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Archive for March 30th, 2018


Isaiah 52-53: Servant Work

James Tissot: Mordecai

Good Friday, March 30, 2018

The second part of Isaiah’s prophecy, the Book of Consolation, contains clear instructions for what to do when we are deeply troubled, for when we believe that we do not fully understand God’s plan, for when we feel abandoned by God. Verse 20 with its imagery of children caught in a net is particularly troublesome; but the image of our enemies drinking from the bowl of wrath that they themselves have brewed, quickly follows. This image reminds us of Haman in the story of Esther. As a successful servant of King Xerxes, Haman displays jealousy of Mordecai, a Jewish man whom Xerxes respects and values. Upset that Mordecai worships the One God, Haman fumes when Mordecai will not bow in homage to him. Haman plots a genocide of the Jews, and he erects a gallows in front of his house so that he may witness Mordecai’s execution. Later we discover that it is Haman and his family who are executed on this gallows.

So when we are fear-filled, we must remember to ask God’s grace, patience, and wisdom, to discern God’s hand in all that happens around us.  We try to follow the example that Jesus has shown us, we abide in the faith that God knows all and keeps promises, and we pray intercessory prayers for those who do us damage.

See, my servant shall prosper, he shall be raised high and greatly exalted.  Even as many were amazed at him – so marred was his look beyond that of man, and his appearance beyond that of mortals – so shall he startle nations.

James Tissot: The Council the Morning of Good Friday

As faithful servants, we strive not for perfection but for persistence. We cannot expect to live life unscathed, rather, we strive to reach the potential God has placed in us.  The faithful servant wears the scars of existence and lives along the margins of life. This servant does not seek comfort in the physical world, nor does this one stay long in the heady turmoil of power, fame and wealth.  The true servant meets God’s mercy and grace through the pain and suffering of life.  The true servant knows that she finds serenity in God and not in the superficial satisfaction of grudges long held or of worldly battles soundly won.  This is the mystery of Christ, and it is the mystery to which we are called.  We are created to be servants to one another, servants of God.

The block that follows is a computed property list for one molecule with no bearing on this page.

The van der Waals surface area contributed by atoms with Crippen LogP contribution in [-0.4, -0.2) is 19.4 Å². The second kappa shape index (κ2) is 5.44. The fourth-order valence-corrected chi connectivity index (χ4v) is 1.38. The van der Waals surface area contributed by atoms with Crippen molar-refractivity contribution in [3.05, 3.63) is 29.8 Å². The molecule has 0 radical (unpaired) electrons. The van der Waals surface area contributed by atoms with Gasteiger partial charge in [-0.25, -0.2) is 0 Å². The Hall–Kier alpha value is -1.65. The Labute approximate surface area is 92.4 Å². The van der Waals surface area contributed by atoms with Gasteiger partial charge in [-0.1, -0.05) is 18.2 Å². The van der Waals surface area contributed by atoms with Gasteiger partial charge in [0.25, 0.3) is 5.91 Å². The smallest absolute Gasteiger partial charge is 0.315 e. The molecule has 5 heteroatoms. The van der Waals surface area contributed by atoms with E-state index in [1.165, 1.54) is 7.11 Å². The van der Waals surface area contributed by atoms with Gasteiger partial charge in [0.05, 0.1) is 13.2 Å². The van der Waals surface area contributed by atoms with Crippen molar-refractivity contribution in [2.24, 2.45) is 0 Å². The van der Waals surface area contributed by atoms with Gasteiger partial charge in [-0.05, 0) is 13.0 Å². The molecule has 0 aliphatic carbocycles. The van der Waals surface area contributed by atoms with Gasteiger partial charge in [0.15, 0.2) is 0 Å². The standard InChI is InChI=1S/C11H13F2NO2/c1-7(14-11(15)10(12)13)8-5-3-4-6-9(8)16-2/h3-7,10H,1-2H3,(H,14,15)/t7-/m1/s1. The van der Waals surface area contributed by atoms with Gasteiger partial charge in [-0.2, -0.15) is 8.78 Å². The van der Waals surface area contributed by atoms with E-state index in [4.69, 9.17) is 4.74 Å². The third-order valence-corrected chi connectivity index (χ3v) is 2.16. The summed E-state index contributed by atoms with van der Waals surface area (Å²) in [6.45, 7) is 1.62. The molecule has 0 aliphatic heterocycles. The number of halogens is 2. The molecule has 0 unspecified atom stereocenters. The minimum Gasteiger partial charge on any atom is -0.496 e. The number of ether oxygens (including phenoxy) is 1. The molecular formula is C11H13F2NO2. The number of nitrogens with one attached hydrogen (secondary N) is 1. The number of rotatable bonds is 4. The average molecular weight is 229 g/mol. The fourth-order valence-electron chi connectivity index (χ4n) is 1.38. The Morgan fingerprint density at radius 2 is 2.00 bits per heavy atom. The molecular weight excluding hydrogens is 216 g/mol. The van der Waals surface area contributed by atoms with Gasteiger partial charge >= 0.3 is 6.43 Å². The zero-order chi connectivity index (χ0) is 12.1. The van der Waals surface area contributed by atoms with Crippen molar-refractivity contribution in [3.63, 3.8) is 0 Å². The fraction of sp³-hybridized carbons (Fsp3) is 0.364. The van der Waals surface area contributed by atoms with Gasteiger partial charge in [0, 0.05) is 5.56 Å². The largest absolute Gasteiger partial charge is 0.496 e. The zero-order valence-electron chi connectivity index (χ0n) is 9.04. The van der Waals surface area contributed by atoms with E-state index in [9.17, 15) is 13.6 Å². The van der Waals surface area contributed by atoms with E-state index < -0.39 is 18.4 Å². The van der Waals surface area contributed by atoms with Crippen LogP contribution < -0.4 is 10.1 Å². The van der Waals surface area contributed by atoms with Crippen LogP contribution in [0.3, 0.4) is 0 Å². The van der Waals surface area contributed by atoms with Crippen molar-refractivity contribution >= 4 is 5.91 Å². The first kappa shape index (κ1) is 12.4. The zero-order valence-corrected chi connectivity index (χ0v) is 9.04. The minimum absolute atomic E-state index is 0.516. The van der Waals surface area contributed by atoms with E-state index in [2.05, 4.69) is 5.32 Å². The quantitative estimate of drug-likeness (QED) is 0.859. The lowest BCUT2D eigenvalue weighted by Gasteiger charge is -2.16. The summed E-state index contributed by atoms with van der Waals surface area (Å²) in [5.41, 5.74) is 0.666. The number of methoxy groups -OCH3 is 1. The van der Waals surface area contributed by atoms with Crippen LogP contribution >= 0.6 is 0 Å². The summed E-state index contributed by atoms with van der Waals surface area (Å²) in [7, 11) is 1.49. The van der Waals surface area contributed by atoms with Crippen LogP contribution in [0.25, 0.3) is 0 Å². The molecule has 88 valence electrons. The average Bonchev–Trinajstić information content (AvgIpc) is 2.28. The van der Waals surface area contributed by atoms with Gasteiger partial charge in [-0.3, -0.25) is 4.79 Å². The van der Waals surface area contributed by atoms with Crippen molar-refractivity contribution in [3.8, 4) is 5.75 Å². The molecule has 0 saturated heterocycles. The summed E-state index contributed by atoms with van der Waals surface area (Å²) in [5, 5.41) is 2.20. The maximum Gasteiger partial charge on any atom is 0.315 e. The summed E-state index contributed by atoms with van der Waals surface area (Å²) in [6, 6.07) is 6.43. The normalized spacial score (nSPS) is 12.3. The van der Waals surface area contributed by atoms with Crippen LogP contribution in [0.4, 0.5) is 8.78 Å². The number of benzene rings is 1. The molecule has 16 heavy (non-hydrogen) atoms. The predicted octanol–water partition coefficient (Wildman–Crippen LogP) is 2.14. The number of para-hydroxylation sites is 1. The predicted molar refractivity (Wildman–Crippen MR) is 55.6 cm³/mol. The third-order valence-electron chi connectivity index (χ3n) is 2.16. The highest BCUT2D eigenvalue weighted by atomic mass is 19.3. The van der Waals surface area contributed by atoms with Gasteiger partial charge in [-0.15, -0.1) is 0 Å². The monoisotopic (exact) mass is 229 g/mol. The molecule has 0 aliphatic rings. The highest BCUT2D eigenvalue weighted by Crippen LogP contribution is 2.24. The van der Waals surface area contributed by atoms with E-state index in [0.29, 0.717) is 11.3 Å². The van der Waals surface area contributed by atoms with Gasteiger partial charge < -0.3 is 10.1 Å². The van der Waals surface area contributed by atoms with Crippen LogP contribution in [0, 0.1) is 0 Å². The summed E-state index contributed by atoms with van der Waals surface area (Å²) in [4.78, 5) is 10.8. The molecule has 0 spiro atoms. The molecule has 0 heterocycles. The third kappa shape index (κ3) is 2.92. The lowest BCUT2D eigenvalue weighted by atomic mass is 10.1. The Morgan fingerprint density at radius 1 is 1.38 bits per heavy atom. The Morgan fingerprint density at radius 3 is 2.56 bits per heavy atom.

On this Good Friday, we remember that Mary Magdalene in the cemetery garden and the apostles on the road to Emmaus did not recognize Christ in the early moments of his return . . . so transformed was he . . . so momentous was the transition from one life to the next.

This one who is God himself comes to meet us through the woe of our living.

This one who is God himself comes to meet us through the miseries of our existence.

This one who is God himself graces us with his healing touch.

This one who is God himself knows the intimate detail of our suffering.

This one who is God himself loves us so much that he will go wherever we are . . . sit with us no matter who we are . . . walk with us no matter where we go. This love knows no limit.  This love leads us to joy.

Servant work is difficult.  Servant work is frustrating.  Servant work is humbling.  Servant work is a gift.  Servant work is the only work truly worth doing.  Servant work is the work of Christ.  As servants, we want to Awake, awake and put on our glorious garments of celebration.  We want to shake off the dust, ascend to the throne with Christ where the bonds will be loosed from around our necks.  We come forth, to depart, to set our feet upon the path of our journey with God as our faithful rear guard.  We answer the call we hear . . . for it is the Servant Song, the song of the true, faithful servant.


Adapted from a reflection written on January 14, 2010.

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